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The two-faces of Confucius – Part 2/5

December 21, 2011

Before we look at the two-faces of Confucius, let us learn something from a New York Times Opinion piece by Eric X. Li, Counterpoint: Debunking Myths About China

Li says there is a common myth that because China does not hold elections that its rulers do not have the consent of the ruled.

However, “According to the Pew Research Center” Li says, “the Chinese government enjoys popular support that is among the highest in the world.The Chinese people’s satisfaction with the direction of their country was at 87% in 2010 and has been consistently above 80 percent in recent years.”

Compare the popularity of China’s government to that of the US government and its people, and we discover that, “Republican and Democratic leaders in Congress receive highly negative job ratings. Just 23% approve of the job Republican congressional leaders are doing, while 67% disapprove. Ratings for Democratic leaders are not much better: 30% approve while 61% disapprove…” Source: Pew Research Center


Common Misconceptions  About China

Li also debunked the myth that China is an authoritarian state in which the party’s political power is concentrated and self-perpetuating.

He then tackled the myth that China’s restriction on freedom of expression stifles innovation. Li says, “Some of the most successful IPO’s of Internet companies on the New York Stock Exchange and Nasdaq have been Chinese startups…” and “China’s share of scientific research papers published in recognized international journals went from 4.4 percent in the period between 1999-2003 to 10.2 percent in the period between 2004-2008, now just behind the United States.”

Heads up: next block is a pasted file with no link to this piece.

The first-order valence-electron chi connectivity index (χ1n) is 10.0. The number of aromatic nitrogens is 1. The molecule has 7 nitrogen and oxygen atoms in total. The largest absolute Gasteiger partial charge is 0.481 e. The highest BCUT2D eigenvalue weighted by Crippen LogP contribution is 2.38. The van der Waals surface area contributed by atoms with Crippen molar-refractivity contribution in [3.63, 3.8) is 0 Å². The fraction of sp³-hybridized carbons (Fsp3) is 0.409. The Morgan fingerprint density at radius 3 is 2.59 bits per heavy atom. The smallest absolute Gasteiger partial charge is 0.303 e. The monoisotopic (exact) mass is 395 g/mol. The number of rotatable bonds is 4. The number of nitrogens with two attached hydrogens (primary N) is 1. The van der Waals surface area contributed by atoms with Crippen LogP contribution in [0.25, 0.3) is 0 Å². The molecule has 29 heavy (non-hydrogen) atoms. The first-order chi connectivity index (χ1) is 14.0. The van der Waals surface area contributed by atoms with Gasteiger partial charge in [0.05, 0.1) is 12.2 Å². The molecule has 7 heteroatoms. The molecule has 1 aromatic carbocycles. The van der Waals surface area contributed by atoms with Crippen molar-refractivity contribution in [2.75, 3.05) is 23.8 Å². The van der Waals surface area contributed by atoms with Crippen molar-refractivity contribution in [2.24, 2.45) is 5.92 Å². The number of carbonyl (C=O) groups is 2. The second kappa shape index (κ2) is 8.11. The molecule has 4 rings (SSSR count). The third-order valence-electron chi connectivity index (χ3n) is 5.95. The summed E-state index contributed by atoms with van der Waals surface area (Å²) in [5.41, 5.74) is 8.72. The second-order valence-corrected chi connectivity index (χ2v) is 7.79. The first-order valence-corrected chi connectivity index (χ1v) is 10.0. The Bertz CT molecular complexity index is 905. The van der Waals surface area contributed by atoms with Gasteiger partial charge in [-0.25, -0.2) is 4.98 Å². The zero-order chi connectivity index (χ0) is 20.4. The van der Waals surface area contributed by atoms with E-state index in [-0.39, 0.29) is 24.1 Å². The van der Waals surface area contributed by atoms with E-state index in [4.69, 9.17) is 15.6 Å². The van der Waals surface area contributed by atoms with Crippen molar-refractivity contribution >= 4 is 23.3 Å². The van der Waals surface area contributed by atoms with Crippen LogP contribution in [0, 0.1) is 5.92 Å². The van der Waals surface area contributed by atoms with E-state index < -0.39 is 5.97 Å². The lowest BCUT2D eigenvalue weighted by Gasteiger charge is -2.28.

In addition, when it comes to claims that the Communist Party’s authoritarian rule leads to widespread corruption, “By Transparency International’s account [the lower the number the less corruption there is], China (78) ranks higher than India (87), Philippines (134), Indonesia (110), Argentina (105) and many more, and tied with Greece (78), barely below Italy (67) — all electoral democracies.

Apparently, China’s one-party system is less corrupt than many democratic countries.

In conclusion before moving on to the two-faces of Confucius in the next post, David Gosset in Common Misconceptions About the Chinese World says, “The level of individual freedom enjoyed today by its citizens has no equivalent in China’s past, and the effort to establish the rule of law will bring more social, economic and political improvements.”